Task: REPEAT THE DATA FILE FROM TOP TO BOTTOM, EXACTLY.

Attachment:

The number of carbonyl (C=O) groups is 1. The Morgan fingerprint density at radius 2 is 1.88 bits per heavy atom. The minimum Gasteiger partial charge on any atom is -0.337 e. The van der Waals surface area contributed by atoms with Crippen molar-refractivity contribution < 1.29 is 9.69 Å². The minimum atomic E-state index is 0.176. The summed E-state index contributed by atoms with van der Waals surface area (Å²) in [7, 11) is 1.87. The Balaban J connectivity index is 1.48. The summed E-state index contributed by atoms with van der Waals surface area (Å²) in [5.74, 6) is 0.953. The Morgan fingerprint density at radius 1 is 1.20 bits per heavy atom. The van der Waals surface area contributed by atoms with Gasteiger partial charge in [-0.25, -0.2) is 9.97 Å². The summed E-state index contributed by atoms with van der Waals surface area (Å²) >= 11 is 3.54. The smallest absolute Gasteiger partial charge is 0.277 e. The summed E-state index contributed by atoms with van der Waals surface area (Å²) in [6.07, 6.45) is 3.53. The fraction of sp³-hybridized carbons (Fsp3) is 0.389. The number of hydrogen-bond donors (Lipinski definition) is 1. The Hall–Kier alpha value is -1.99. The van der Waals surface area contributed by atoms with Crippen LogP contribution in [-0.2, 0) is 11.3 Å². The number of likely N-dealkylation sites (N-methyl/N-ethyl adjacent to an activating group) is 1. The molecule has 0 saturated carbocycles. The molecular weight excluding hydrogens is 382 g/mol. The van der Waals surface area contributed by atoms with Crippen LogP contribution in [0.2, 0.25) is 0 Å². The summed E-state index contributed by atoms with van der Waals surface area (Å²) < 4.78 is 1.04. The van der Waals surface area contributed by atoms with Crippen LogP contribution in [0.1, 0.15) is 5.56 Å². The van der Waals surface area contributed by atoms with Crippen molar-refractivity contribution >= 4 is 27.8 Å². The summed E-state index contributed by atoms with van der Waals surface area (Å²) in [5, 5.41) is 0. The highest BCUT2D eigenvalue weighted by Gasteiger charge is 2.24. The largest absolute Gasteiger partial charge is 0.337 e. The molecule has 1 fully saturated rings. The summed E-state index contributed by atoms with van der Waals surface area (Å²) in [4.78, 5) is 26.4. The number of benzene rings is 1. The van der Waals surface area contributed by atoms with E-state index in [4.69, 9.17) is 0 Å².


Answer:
The number of carbonyl (C=O) groups is 1. The Morgan fingerprint density at radius 2 is 1.88 bits per heavy atom. The minimum Gasteiger partial charge on any atom is -0.337 e. The van der Waals surface area contributed by atoms with Crippen molar-refractivity contribution < 1.29 is 9.69 Å². The minimum atomic E-state index is 0.176. The summed E-state index contributed by atoms with van der Waals surface area (Å²) in [7, 11) is 1.87. The Balaban J connectivity index is 1.48. The summed E-state index contributed by atoms with van der Waals surface area (Å²) in [5.74, 6) is 0.953. The Morgan fingerprint density at radius 1 is 1.20 bits per heavy atom. The van der Waals surface area contributed by atoms with Gasteiger partial charge in [-0.25, -0.2) is 9.97 Å². The summed E-state index contributed by atoms with van der Waals surface area (Å²) >= 11 is 3.54. The smallest absolute Gasteiger partial charge is 0.277 e. The summed E-state index contributed by atoms with van der Waals surface area (Å²) in [6.07, 6.45) is 3.53. The fraction of sp³-hybridized carbons (Fsp3) is 0.389. The number of hydrogen-bond donors (Lipinski definition) is 1. The Hall–Kier alpha value is -1.99. The van der Waals surface area contributed by atoms with Crippen LogP contribution in [-0.2, 0) is 11.3 Å². The number of likely N-dealkylation sites (N-methyl/N-ethyl adjacent to an activating group) is 1. The molecule has 0 saturated carbocycles. The molecular weight excluding hydrogens is 382 g/mol. The van der Waals surface area contributed by atoms with Crippen LogP contribution in [0.2, 0.25) is 0 Å². The summed E-state index contributed by atoms with van der Waals surface area (Å²) < 4.78 is 1.04. The van der Waals surface area contributed by atoms with Crippen LogP contribution in [0.1, 0.15) is 5.56 Å². The van der Waals surface area contributed by atoms with Crippen molar-refractivity contribution >= 4 is 27.8 Å². The summed E-state index contributed by atoms with van der Waals surface area (Å²) in [5, 5.41) is 0. The highest BCUT2D eigenvalue weighted by Gasteiger charge is 2.24. The largest absolute Gasteiger partial charge is 0.337 e. The molecule has 1 fully saturated rings. The summed E-state index contributed by atoms with van der Waals surface area (Å²) in [4.78, 5) is 26.4. The number of benzene rings is 1. The van der Waals surface area contributed by atoms with E-state index in [4.69, 9.17) is 0 Å².